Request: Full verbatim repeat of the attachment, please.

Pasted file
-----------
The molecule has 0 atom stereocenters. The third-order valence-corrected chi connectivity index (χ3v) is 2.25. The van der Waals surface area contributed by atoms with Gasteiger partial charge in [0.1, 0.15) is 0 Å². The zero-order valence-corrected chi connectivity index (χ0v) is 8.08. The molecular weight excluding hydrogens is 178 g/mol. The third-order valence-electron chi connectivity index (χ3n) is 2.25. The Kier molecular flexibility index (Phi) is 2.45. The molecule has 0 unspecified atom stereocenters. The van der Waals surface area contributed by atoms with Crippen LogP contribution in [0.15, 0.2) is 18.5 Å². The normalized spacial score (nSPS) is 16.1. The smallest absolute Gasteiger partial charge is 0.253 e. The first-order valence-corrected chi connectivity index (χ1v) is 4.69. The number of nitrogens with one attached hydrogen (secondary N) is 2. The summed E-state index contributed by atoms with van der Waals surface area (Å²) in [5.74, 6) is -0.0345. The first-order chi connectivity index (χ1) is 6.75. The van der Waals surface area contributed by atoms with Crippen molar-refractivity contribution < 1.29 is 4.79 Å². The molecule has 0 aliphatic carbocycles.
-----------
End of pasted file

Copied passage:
The molecule has 0 atom stereocenters. The third-order valence-corrected chi connectivity index (χ3v) is 2.25. The van der Waals surface area contributed by atoms with Gasteiger partial charge in [0.1, 0.15) is 0 Å². The zero-order valence-corrected chi connectivity index (χ0v) is 8.08. The molecular weight excluding hydrogens is 178 g/mol. The third-order valence-electron chi connectivity index (χ3n) is 2.25. The Kier molecular flexibility index (Phi) is 2.45. The molecule has 0 unspecified atom stereocenters. The van der Waals surface area contributed by atoms with Crippen LogP contribution in [0.15, 0.2) is 18.5 Å². The normalized spacial score (nSPS) is 16.1. The smallest absolute Gasteiger partial charge is 0.253 e. The first-order valence-corrected chi connectivity index (χ1v) is 4.69. The number of nitrogens with one attached hydrogen (secondary N) is 2. The summed E-state index contributed by atoms with van der Waals surface area (Å²) in [5.74, 6) is -0.0345. The first-order chi connectivity index (χ1) is 6.75. The van der Waals surface area contributed by atoms with Crippen molar-refractivity contribution < 1.29 is 4.79 Å². The molecule has 0 aliphatic carbocycles.